Monthly Archives: November 2011

Personal Data Protection Act to be introduced next year


KUALA LUMPUR: The long awaited Personal Data Protection Act 2010 will be enforced next year.

Information, Communications and Culture Minister Datuk Seri Dr Rais Yatim said the Ministry was in the process of getting “the right personnel with the right expertise” to set up the Personal Data Protection Department.

The Act was gazetted into law in June last year.

Dr Rais said the Act, when enforced, would safeguard people’s personal information from being abused by organisations that collect and process personal data of individuals.

He said this after the Get Malaysian Business Online (GMBO) launch Tuesday.

[Source: The Star Newspaper]

Protection for your personal data

This is an interesting article from Singapore’ Straits Times regarding the collection of personal data by building owners. Whether the Malaysian Personal Data Protection Act 2010 (“PDPA”) will apply to building owners in respect of such processing is a moot point but I take the view that the PDPA is not applicable as such collection is not in respect of a commercial transaction. However, the subsequent use of the personal data for commercial use will be caught by the PDPA.

Source: Straits Times
Author: Irene Tham

It is common for security guards at condominiums or other buildings to ask visitors to hand over their identity cards to gain entry.

The practice likely started out as a safeguard in case a visitor commits a crime or sabotage.

Some building owners record a visitor’s name, contact details and identity card number in a log book or computer system, while others hold on to the card in exchange for a visitor’s pass.

But tweaks to this system will be needed once a new data protection law kick in, which could be as early as next year.

The Ministry of Information, Communications and the Arts (Mica) told The Sunday Times this consumer privacy law – primarily to deter irresponsible marketers – will also apply to commercial and private building owners.

A Mica spokesman acknowledged that building owners and managements may not have proper data collection and handling processes in place yet. But when the law applies, organisations including commercial and private buildings, must have ‘the necessary processes for the collection, use, disclosure and disposal of personal data’.

Personal data includes names, identity card numbers and contact details.

Managers of buildings or estates must also specify how visitors’ data will be used at the point of collection.

A new Data Protection Commission will investigate complaints of misuse and fine offending parties, with the proposed maximum fine being a hefty $1 million.

Engineer Ngiam Shih Tung said: ‘Retaining identity cards in exchange for visitor passes is a bad practice. Who will be responsible if an identity card is lost?’

Some years ago, he said, his identity card ended up with someone else when soldiers signed out of his army camp.

The Security Industry Regulatory Department, a unit of the Singapore Police Force, does not provide security agencies with guidelines on the retention or scanning of identity cards.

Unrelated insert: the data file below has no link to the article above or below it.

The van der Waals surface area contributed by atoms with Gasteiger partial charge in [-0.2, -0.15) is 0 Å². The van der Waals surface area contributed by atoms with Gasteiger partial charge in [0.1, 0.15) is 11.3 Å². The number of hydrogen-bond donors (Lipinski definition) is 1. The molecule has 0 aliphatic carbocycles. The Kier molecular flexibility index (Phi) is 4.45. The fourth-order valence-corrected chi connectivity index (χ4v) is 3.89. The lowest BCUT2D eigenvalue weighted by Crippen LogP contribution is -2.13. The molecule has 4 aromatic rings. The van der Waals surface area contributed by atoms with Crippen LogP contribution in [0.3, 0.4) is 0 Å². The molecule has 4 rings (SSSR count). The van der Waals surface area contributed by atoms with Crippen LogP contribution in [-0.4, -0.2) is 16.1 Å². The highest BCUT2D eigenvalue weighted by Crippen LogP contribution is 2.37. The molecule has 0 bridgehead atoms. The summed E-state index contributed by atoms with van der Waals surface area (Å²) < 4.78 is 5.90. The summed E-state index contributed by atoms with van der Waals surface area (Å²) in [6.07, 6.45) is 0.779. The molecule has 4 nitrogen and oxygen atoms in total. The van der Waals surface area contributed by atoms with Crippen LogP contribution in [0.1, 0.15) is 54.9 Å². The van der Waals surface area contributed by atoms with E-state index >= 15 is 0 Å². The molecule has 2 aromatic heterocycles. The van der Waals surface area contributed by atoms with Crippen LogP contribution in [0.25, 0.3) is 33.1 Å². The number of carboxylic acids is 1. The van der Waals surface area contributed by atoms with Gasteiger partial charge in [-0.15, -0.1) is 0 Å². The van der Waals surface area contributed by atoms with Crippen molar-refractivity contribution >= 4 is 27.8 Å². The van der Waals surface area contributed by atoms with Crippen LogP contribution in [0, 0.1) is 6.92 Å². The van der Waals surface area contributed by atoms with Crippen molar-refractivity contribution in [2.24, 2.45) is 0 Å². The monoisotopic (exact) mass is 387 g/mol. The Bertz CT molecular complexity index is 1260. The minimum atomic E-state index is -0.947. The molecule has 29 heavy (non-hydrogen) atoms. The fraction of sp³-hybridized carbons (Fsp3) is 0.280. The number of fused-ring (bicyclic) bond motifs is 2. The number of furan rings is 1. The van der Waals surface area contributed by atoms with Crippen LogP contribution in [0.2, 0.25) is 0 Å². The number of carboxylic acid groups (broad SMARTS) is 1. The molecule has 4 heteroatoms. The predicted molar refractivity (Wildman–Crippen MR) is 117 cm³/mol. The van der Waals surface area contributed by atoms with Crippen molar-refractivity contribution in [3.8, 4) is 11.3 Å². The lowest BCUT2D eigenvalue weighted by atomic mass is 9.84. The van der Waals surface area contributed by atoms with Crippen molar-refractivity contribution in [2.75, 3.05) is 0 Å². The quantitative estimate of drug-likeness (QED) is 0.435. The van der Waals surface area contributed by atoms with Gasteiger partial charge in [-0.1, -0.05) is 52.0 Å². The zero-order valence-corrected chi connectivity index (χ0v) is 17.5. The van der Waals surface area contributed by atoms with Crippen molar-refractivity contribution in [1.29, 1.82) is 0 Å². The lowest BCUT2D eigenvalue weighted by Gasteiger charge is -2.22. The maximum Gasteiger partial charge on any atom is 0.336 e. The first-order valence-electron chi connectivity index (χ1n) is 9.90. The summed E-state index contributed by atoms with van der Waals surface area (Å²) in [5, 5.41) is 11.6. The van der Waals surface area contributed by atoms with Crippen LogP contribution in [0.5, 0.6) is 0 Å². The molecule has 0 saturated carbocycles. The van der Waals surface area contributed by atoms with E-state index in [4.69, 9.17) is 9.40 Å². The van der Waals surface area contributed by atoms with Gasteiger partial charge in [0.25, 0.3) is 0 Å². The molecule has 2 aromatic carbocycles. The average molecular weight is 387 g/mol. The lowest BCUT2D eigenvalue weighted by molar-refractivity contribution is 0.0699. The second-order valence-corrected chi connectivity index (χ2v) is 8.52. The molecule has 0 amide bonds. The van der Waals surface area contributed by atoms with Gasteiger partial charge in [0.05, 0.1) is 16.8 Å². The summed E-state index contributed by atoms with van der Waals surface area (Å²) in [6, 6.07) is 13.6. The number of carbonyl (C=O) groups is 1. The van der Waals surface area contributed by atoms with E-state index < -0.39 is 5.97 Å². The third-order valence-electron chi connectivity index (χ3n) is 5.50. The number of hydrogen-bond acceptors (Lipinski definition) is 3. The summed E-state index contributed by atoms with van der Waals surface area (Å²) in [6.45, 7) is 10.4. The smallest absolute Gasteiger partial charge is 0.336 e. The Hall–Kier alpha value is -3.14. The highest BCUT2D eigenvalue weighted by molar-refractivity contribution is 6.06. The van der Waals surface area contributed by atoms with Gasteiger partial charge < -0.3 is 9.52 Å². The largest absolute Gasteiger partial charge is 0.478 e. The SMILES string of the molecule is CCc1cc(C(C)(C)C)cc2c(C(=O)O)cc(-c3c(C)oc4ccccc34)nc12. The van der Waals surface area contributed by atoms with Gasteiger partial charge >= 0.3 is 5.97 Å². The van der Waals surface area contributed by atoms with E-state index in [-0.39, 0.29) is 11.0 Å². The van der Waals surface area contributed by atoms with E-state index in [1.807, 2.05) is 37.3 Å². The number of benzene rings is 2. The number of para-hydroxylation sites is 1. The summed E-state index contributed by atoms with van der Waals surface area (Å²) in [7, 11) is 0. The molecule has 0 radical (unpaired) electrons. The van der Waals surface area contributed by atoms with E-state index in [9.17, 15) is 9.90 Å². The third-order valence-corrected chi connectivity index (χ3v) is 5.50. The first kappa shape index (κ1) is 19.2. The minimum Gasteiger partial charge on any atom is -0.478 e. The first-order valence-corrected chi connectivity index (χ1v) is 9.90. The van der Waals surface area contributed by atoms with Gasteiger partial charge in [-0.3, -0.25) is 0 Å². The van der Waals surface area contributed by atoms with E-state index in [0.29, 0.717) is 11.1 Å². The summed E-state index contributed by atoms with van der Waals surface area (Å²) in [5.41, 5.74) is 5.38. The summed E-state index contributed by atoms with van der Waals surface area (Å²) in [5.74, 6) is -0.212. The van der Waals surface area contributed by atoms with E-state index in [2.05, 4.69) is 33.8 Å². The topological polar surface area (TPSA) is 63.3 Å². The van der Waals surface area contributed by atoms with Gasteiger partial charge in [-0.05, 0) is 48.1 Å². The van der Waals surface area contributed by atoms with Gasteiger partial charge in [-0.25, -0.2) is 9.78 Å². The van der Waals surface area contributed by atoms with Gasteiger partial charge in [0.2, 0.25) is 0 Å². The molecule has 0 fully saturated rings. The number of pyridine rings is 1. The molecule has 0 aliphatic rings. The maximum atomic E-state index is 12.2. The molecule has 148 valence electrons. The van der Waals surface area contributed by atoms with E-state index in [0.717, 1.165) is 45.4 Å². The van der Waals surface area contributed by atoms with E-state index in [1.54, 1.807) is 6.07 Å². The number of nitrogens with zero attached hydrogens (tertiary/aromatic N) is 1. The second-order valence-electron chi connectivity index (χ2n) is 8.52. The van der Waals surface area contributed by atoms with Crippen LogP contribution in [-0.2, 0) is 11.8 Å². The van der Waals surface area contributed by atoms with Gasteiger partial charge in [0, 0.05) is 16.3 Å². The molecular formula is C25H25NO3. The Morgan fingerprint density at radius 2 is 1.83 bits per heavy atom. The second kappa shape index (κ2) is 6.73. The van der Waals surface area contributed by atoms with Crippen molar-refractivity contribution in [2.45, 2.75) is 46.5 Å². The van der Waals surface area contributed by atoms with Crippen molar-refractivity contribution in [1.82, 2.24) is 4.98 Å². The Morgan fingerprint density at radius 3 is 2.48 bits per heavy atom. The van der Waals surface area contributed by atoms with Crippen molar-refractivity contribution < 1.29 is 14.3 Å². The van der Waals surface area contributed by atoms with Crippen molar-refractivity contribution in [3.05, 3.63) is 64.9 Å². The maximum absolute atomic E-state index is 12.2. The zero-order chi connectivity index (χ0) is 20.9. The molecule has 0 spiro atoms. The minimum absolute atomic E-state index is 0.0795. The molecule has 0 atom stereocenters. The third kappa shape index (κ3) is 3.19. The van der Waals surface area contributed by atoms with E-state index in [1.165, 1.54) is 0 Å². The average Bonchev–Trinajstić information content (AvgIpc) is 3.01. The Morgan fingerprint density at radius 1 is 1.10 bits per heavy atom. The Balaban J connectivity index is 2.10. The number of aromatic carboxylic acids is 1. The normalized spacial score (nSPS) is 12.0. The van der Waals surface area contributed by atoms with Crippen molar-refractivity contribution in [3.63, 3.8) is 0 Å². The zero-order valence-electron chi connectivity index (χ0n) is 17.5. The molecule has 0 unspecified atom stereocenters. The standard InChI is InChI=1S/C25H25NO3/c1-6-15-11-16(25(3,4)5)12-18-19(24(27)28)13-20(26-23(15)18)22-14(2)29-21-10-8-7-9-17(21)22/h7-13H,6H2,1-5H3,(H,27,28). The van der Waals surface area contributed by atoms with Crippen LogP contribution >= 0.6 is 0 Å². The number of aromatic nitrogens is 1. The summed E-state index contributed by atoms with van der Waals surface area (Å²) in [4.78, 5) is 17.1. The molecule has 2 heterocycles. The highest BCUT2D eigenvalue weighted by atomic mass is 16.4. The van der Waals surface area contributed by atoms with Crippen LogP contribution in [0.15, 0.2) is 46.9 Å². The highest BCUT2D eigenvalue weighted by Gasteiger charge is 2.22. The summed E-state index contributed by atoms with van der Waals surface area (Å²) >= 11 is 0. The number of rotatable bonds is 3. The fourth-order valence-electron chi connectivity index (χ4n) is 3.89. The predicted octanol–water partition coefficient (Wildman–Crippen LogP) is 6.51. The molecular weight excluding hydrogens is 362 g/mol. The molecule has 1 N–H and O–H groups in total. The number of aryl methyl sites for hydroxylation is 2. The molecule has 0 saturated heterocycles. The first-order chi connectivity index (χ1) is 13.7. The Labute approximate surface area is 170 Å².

Even after the new data protection law kicks in, this practice of surrendering identity cards to gain entry to premises will still be allowed. But the law will make organisations more accountable for the information they collect.

‘While security officers at buildings, condominiums and other premises are not authorised by the National Registration Regulations to retain a visitor’s IC, it is not illegal for them to do so if the visitor authorises them to hold the IC as a condition for entry or in exchange for a visitor’s pass,’ said a police spokesman.

‘This is a private matter between the parties concerned.’

Building owners and security companies The Sunday Times spoke to said they will review their systems when more details of the new law are available.

Keppel Land – which manages commercial buildings like Ocean Financial Centre, Equity Plaza, Keppel Towers, Bugis Junction Towers and Prudential Tower – makes use of barcode scanning to capture identity card details.

The card is then returned to the visitor. The guards at its buildings also type into a computer the visitor’s name and the location being visited.

‘The information is stored in a system which tracks repeated visits,’ said a Keppel Land spokesman.

Security company Chambers International, which manages about 160 condominiums, does not retain visitors’ identity cards but logs the details in a book. Such books are stored for at least two years.

Its spokesman said it will talk to each condo’s council members to decide what needs to be done when the new law kicks in.

Professor Abu Bakar Munir, an information and communications technology law expert at the University of Malaya’s law faculty, said: ‘People should not be required to give up their ICs just to visit a family in an apartment. A name and mobile number will suffice.’

Source: Straits Times © Singapore Press Holdings Ltd.

MDeC To Unveil IP Valuation Model In 2012

By Dalila Abu Bakar and Nur Adila Abd Wahab